Categories Navigation

Asset Publisher

September 19, 2014

Tenure and Vacancy Trends in Metropolitan Chicago’s Housing Stock

Homeownership and vacancy rates in northeastern Illinois have begun to decrease over the past few years, mirroring national trends.  Data from the 2013 American Community Survey (ACS) indicates that the Chicago region contained 3 million occupied housing units, of which 63.6 percent were owner-occupied and 36.4 percent were renter-occupied.  Since 2010, the region has experienced little change in the total number of housing units, but ACS data estimates that vacant housing units and vacancy rates have begun to decline. These developments have many implications for the region's communities as they seek to manage a changing housing stock.

In addition to decennial U.S. Census data, this Policy Update uses one-year and five-year ACS data on housing unit tenure and vacancy to describe current housing trends in the region. The one-year dataset provides the most current demographic data for areas with larger populations. The five-year dataset provides more accurate information as well as data for smaller geographies like townships, but estimates are a weighted, rolling average.

Homeownership trends

The homeownership rate measures the proportion of an area's occupied housing units that are owner-occupied. Because the homeownership rate is calculated using only occupied units, it can shift due to changes in the composition of the housing stock and housing vacancy rates. A decline in the homeownership rate may mean that a community has added more renter-occupied units or that vacancy rates in owner-occupied housing have increased faster than vacancy rates in rental housing. During the housing crisis, a large-number of previously for-sale housing units transitioned to vacancy and then to the rental market. This represented a turn in the 2000-10 regional trend toward comparatively small increases in rental housing stock in many areas.

While homeownership rates in the region have historically been slightly higher than the national average, recent changes have mirrored the national trend of declining homeownership.  The region's homeownership rate has declined at a faster pace, leading to a convergence of the national and regional rates. Data from the 2013 ACS indicates that 63.5 percent of the nation's 132 million occupied housing units were owner-occupied. Homeownership in the region increased throughout the first half of the last decade, peaking at nearly 69 percent in 2007.  Since then, the regional homeownership rate steadily declined to 63.6 percent in 2013.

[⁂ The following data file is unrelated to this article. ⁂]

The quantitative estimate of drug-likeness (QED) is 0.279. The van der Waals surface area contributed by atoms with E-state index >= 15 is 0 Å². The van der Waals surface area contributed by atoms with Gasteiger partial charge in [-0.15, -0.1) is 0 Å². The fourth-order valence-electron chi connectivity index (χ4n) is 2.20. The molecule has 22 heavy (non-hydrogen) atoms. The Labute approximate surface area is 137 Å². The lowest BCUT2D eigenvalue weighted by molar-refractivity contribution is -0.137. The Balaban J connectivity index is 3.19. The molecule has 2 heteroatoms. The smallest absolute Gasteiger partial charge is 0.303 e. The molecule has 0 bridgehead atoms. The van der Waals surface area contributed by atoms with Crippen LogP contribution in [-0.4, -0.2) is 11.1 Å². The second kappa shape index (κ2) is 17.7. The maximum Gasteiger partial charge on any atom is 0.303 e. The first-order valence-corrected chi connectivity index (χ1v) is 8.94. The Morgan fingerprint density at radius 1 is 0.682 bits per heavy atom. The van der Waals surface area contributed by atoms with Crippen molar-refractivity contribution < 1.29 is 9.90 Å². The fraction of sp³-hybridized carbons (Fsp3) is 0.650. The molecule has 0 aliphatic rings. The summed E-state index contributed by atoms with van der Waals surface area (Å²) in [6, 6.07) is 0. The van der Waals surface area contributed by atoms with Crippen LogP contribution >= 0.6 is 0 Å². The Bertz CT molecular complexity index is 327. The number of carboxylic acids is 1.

Similarly, homeownership rates declined in all CMAP counties between 2005-13.  DuPage County experienced the largest decrease at -5 percentage points.  Overall, homeownership is just below 2000 rates for most areas of the region.

Click for larger image.

There are many drivers of decreasing homeownership rates.  Prior to, during, and after the 2007-09 recession, large numbers of homes went into foreclosure or through a short sale.  In a short-sale process, homes are sold for less than the outstanding loan value. At the same time, high national and regional unemployment levels have reduced individuals' ability to and interest in purchasing a home.  Delay of major life events like marriage and childrearing, limited access to credit, and uncertainty about the recovering housing market have also deterred prospective homeowners from entering the market. Due to this weak market for owner-occupied housing, many formerly for-sale homes were converted to rental housing by investors or rented out by owners unable to sell their home.